POVBENCH - The Official Home Page

Established May 1994
The POVRay benchmark database gives a useful guide to the relative maths performance of various computers, processors and compilers by timing how long it takes for POVRay to render a standard image with standard parameters.
  POVRay is a superb raytracing package that creates stunning images, but it requires as much CPU power as you can throw at it.


PovBench now upgraded!

After years of promising to upgrade POVBench to cope with the now astonishingly fast machines, and especially clusters, I've finally moved into the 21st Century at last with a proper new database driven benchmarking site using the new more demanding benchmark supplied with PovRay 3.5.
There are currently now 543 new benchmark results and 2169 skyvase results.

Submission and searching is even easier, and I hope prettier - comments and suggestions are welcome. Thank you to everyone who contributed. You make it what it is.

August 24 2003 - Beowulf Clusters still hot and getting hotter!

At the University of Kentucky, KASY0, a Linux cluster of 128+4 AMD Athlon XP 2600+ nodes, achieved 471 GFLOPS on 32-bit HPL. At a cost of less than $39,500, that makes it the first supercomputer to break $100/GFLOPS.

Read more in this article that appeared on Slashdot.com on August 23 2003.

Well done to Tim Mattox and the guys at Kentucky. I worry that the benchmark doesn't fully illustrate the enormous power of clusters because each machine in a cluster has to 'waste' so much time precalculating photon maps, as this task cannot be distributed. Note to POVRay authors... Can we have a new benchmark please with minimum latency?

Also thanks to Andrey Slepuhin for his AMD Opteron results.

August 24 2003 - POVBench redesign imminent!

I am updating my whole site to be php based, and not use frames. This may make a few people happier, especially some old Netscape users. Click for a sneak preview! Feedback welcome.

March 1999 - Beowulf Clusters are HOT!

'Beowulf' clusters have been gaining in popularity because of their great scalability, price/performance and ease of configuration. NASA created the Beowulf Project a few years ago to try and combine the power of several small PCs into something approaching useful. A 'Beowulf Class' computer has become the term given to a network of Linux PCs that work together as a single parallel computer, with impressive results. Egan Ford and Jay Urbanski of IBM demonstrated one such cluster at LinuxWorld Expo, submitted the results here and made headlines around the world. (As I discovered when this page took 7000 visitors and 200,000 hits in just one day - 100x average! (Here's a chart of the influx which coincided with the Infoworld article.)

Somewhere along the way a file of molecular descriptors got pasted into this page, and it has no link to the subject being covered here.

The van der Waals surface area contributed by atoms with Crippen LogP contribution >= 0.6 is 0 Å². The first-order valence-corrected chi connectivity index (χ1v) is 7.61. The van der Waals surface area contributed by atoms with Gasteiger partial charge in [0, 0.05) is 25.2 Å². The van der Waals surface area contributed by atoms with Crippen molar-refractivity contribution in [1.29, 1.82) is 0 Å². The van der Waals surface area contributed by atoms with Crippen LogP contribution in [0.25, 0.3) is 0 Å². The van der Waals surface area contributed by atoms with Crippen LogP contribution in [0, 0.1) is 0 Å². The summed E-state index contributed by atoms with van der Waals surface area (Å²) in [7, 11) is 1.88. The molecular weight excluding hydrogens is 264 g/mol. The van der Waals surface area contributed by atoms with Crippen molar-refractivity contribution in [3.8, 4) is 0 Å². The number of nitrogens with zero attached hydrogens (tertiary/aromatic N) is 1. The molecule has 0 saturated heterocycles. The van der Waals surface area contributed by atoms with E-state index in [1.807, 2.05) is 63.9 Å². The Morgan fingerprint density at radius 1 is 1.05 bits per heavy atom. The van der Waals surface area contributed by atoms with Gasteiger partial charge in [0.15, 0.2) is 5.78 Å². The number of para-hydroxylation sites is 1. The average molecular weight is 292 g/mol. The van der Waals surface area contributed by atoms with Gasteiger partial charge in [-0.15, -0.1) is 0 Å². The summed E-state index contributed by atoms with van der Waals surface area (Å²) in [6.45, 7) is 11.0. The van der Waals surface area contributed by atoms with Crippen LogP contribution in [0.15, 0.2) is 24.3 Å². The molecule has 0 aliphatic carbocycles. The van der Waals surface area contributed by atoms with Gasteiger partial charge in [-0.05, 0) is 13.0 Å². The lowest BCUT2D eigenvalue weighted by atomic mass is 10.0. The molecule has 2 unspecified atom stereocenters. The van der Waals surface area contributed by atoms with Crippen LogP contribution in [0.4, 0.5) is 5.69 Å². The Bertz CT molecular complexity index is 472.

New Benchmark

When I started benchmarking POVRay in 1994, it took hours to render an image with a 386/486, now we can do it in seconds. It's astonishing just how far we have progressed since those early days. Now we don't even have time to make a cuppa while the image is rendering!
  I proposed to make a new image to render, a nice short elegant script, with no includes, a bigger canvas and something that takes about 50 times longer to render than skyvase. It wasn't easy to find the time, and when I did, I gave up because I'm a perfectionist and was never happy with what I created. Then PovRay 3.5 came out with one already built in, and at last there won't be anymore confusion over command line parameters, which I suspect was leading to some silly times.
Let's hope it'll run on clusters too. It'll give them more of a chance to flex their muscles for a little while yet, but I suspect even the new benchmark isn't even demanding enough for the superclusters with several TeraFlops performance, [shudder!]. I hope some of the Top 500 clusters will participate.
I will keep the skyvase results going, but it's only just useful for single processor benchmarks.

March 1999 saw the addition of 120 interesting new benchmark results, though it was a few months before anyone else matched the 3 seconds set by the Netfinity team. The 62x PII-400 Gravitor I cluster came in at 6 seconds, but the processors were idle most of the time due to communication overheads. The newer benchmark will reduce the significance of these latencies.

Some of you may notice that I've summed all of the clusters' individual machines' clock rates to give a virtual clock rate. A little silly perhaps, but it gives an idea of how much processing is lost in overheads when comparing a large network of slow machines with a small network of fast machines.